“When he builds his collection, explains Sam Stourdze, a collector makes himself an artist’s work. At Agnès b, it is obvious because she is a designer. One feels that she needs to be with the artists, that she draws inspiration from their universe, either they are musicians, visual artists, filmmakers. All this has created over time a family and an environment that allowed the artists to be able to create, to have a little more courage, and Agnès b I think, to have an environment to flourish, to do fashion but to express oneself a little on the margins of this milieu in which she does not recognize herself completely. She feels closer to the artists. “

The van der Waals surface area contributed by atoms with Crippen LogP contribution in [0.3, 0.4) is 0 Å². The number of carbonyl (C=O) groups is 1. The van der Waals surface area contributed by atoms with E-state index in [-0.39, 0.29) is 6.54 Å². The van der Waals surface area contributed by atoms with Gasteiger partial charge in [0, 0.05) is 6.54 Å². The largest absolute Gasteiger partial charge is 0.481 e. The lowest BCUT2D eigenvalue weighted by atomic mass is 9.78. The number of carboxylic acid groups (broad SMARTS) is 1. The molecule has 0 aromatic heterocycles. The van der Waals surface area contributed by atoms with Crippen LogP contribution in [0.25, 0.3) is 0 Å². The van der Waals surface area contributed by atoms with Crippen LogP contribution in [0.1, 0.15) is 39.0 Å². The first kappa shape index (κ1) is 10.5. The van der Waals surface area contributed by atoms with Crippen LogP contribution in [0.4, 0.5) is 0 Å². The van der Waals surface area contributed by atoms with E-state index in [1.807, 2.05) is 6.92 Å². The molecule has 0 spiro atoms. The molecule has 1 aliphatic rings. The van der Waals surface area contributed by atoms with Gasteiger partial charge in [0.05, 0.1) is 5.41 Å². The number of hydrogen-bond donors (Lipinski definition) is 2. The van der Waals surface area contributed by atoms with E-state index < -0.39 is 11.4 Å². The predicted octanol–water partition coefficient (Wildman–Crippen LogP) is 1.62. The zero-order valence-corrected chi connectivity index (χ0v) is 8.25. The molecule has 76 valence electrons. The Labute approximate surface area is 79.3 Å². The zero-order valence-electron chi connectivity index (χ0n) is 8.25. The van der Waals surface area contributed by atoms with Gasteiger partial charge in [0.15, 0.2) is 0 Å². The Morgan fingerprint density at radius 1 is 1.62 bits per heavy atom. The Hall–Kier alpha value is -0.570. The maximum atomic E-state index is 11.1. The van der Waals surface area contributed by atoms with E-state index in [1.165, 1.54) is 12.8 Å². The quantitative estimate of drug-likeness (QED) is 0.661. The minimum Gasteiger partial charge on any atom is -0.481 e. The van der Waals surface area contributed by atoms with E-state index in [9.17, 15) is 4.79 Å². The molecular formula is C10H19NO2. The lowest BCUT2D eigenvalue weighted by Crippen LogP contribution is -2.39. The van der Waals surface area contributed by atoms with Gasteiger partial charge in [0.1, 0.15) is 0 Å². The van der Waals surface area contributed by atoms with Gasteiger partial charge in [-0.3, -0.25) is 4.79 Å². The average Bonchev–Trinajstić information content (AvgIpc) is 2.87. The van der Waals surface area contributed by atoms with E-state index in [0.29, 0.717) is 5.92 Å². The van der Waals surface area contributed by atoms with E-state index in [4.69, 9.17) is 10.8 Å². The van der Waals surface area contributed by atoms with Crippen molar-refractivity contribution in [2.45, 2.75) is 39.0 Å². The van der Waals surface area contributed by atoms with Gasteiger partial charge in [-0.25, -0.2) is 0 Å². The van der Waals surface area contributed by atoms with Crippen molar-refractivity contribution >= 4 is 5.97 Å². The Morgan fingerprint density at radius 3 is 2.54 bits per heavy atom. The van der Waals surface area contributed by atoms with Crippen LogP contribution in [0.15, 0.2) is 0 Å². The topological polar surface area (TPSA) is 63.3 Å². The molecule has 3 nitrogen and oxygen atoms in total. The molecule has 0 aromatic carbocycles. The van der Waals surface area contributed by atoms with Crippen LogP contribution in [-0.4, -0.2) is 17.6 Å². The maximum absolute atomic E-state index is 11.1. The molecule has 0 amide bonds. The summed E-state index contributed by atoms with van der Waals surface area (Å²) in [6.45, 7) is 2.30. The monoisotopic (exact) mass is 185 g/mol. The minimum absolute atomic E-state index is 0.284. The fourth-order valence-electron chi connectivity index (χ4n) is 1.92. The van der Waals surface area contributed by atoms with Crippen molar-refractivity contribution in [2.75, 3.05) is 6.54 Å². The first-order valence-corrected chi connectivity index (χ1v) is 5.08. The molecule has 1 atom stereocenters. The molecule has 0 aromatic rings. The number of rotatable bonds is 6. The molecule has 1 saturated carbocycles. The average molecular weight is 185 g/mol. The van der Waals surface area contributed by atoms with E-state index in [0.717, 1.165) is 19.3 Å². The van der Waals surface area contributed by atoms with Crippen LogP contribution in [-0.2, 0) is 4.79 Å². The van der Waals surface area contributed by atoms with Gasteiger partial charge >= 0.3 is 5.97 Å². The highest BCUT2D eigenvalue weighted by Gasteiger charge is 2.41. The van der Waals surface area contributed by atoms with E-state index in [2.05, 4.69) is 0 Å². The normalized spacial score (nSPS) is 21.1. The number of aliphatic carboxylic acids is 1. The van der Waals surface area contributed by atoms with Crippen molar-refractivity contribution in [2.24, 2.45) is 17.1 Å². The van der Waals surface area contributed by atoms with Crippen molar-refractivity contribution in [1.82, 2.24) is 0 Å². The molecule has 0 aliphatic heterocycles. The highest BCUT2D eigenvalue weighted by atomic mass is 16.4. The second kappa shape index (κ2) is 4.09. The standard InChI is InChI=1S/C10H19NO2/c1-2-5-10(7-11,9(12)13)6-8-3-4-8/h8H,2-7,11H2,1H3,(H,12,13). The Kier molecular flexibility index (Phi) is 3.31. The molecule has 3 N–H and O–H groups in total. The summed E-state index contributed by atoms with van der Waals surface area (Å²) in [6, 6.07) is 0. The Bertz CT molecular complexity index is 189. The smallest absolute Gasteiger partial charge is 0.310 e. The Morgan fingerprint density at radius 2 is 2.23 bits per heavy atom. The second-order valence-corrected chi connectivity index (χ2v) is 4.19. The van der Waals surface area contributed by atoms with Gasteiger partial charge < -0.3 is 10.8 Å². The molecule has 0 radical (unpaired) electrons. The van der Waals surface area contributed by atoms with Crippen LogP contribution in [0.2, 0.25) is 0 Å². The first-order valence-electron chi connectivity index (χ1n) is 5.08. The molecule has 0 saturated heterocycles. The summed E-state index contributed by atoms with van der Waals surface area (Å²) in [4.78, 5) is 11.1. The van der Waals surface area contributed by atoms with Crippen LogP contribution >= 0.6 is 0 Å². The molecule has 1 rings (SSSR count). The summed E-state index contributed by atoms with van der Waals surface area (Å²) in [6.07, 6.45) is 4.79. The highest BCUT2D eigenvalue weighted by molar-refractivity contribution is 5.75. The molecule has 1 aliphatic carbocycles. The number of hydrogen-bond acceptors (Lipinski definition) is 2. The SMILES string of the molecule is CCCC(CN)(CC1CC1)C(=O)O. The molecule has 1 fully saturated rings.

At the Immigration Museum, at the back of the Landmarks room presenting the permanent collection through a moving path recounting the history of immigration in France, a white screen conceals access to the exhibition. A luminous nook, like a hope. First room: on the left, the theme of youth, on the right the theme of death. It strongly starts! From a succession of photographs, youth appears as a posture: to seek, to doubt, the pangs of adolescence. First work exposed, symbolic in all directions: the swimmer (Whirlwind) of Ryan McGinley, a young American photographer already star, a skier straight out of Kids Larry Clark film, exhibited for the first time in France in solo show in the Galerie du jour (the gallery of Agnes b) in 2006, and which summarizes the approach of the collector: to ignore the borders and the trends of the market, to rely on our instinct, emotion facing the work, Even when it comes to a young artist. Sensibility and emotion, the only driver of choice. When it comes to art, you have to feel free. For art is that inalienable space of freedom present at the heart of each one, the space in which the designer may have expressed herself in the most intimate way throughout her career, by supporting artists, friendship with many of them having retained her gaze. The theme of youth ends with a neon of Claude Lévêque who writes with a trembling hand and with a somewhat drooping line: “the awakening of poisoned youth”.